- Check whether i ≥ 2
^{31}(whether the child is a hardened key). ** If so (hardened child): let I = HMAC-SHA512(Key = c_{par}, Data = 0x00 || ser_{256}(k_{par}) || ser_{32}(i)). (Note: The 0x00 pads the private key to make it 33 bytes long.) ** If not (normal child): let I = HMAC-SHA512(Key = c_{par}, Data = ser_{P}(point(k_{par})) || ser_{32}(i)).- Split I into two 32-byte sequences, I
_{L}and I_{R}.- The returned child key k
_{i}is parse_{256}(I_{L}) + k_{par}(mod n).- The returned chain code c
_{i}is I_{R}.- In case parse
_{256}(I_{L}) ≥ n or k_{i}= 0, the resulting key is invalid, and one should proceed with the next value for i. (Note: this has probability lower than 1 in 2^{127}.)The HMAC-SHA512 function is specified in [http://tools.ietf.org/html/rfc4231 RFC 4231].

==Public parent key → public child key==

The function CKDpub((K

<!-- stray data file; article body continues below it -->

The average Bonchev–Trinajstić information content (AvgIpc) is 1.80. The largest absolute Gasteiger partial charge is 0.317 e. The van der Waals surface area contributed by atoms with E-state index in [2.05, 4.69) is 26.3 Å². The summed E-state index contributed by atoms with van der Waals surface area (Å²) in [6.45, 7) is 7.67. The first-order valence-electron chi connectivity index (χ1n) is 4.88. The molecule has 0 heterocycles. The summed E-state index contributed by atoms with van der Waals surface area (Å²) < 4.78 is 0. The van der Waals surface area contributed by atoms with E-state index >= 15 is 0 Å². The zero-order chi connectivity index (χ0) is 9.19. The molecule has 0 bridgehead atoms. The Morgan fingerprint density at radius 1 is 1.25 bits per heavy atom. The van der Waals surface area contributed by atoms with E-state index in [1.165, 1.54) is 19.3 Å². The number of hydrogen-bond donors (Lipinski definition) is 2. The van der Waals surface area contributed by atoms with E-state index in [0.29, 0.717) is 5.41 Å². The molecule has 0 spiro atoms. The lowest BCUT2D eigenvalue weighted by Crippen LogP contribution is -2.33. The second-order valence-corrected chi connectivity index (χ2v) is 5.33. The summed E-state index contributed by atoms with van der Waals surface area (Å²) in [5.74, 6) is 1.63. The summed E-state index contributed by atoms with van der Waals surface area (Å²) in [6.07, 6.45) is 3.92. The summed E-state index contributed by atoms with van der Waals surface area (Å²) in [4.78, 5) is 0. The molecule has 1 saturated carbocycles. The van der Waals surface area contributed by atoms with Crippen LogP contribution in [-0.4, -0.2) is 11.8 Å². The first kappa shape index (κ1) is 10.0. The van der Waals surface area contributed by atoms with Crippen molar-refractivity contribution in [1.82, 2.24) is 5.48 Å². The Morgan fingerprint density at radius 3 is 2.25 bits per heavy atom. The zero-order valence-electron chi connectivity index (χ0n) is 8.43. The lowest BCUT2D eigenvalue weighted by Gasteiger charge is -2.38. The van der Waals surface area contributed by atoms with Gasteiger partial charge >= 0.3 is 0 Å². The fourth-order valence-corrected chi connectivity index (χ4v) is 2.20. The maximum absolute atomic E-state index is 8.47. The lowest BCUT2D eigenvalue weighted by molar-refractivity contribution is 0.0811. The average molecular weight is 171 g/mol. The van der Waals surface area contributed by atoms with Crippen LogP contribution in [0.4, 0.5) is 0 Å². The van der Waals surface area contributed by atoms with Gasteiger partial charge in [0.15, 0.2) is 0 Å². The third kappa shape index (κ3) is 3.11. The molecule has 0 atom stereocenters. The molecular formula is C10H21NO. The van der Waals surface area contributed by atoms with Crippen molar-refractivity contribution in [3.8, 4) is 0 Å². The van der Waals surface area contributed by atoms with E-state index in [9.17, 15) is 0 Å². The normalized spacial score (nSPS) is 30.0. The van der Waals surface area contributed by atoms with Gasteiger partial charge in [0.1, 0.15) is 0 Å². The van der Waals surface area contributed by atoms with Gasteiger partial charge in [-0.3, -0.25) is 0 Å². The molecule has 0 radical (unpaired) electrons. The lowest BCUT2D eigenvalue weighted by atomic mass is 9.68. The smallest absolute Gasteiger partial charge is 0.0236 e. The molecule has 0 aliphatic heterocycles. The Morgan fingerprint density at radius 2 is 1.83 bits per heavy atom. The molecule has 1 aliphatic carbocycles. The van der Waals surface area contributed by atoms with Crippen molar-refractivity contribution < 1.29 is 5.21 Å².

_{par}, c_{par}), i) → (K_{i}, c_{i}) computes a child extended public key from the parent extended public key. It is only defined for non-hardened child keys.

- Check whether i ≥ 2
^{31}(whether the child is a hardened key). ** If so (hardened child): return failure ** If not (normal child): let I = HMAC-SHA512(Key = c_{par}, Data = ser_{P}(K_{par}) || ser_{32}(i)).- Split I into two 32-byte sequences, I
_{L}and I_{R}.- The returned child key K
_{i}is point(parse_{256}(I_{L})) + K_{par}.- The returned chain code c
_{i}is I_{R}.- In case parse
_{256}(I_{L}) ≥ n or K_{i}is the point at infinity, the resulting key is invalid, and one should proceed with the next value for i.==Private parent key → public child key==

The function N((k, c)) → (K, c) computes the extended public key corresponding to an extended private key (the “neutered” version, as it removes the ability to sign transactions).